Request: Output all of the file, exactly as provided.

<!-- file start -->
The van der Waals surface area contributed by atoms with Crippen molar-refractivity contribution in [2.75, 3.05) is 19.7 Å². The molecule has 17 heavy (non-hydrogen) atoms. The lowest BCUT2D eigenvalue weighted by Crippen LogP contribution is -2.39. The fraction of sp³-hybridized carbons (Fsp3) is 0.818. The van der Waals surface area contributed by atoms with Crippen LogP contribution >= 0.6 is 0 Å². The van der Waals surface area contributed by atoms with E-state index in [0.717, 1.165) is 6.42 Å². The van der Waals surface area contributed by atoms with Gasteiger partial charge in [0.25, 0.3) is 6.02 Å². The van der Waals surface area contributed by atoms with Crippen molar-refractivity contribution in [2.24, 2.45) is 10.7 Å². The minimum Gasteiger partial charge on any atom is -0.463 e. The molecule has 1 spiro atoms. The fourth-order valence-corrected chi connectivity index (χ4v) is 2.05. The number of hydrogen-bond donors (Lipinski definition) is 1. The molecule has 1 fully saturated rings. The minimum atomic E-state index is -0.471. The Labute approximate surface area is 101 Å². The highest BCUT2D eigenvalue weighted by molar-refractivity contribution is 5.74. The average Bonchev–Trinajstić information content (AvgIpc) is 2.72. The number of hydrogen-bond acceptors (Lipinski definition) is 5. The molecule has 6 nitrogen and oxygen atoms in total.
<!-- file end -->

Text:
The van der Waals surface area contributed by atoms with Crippen molar-refractivity contribution in [2.75, 3.05) is 19.7 Å². The molecule has 17 heavy (non-hydrogen) atoms. The lowest BCUT2D eigenvalue weighted by Crippen LogP contribution is -2.39. The fraction of sp³-hybridized carbons (Fsp3) is 0.818. The van der Waals surface area contributed by atoms with Crippen LogP contribution >= 0.6 is 0 Å². The van der Waals surface area contributed by atoms with E-state index in [0.717, 1.165) is 6.42 Å². The van der Waals surface area contributed by atoms with Gasteiger partial charge in [0.25, 0.3) is 6.02 Å². The van der Waals surface area contributed by atoms with Crippen molar-refractivity contribution in [2.24, 2.45) is 10.7 Å². The minimum Gasteiger partial charge on any atom is -0.463 e. The molecule has 1 spiro atoms. The fourth-order valence-corrected chi connectivity index (χ4v) is 2.05. The number of hydrogen-bond donors (Lipinski definition) is 1. The molecule has 1 fully saturated rings. The minimum atomic E-state index is -0.471. The Labute approximate surface area is 101 Å². The highest BCUT2D eigenvalue weighted by molar-refractivity contribution is 5.74. The average Bonchev–Trinajstić information content (AvgIpc) is 2.72. The number of hydrogen-bond acceptors (Lipinski definition) is 5. The molecule has 6 nitrogen and oxygen atoms in total.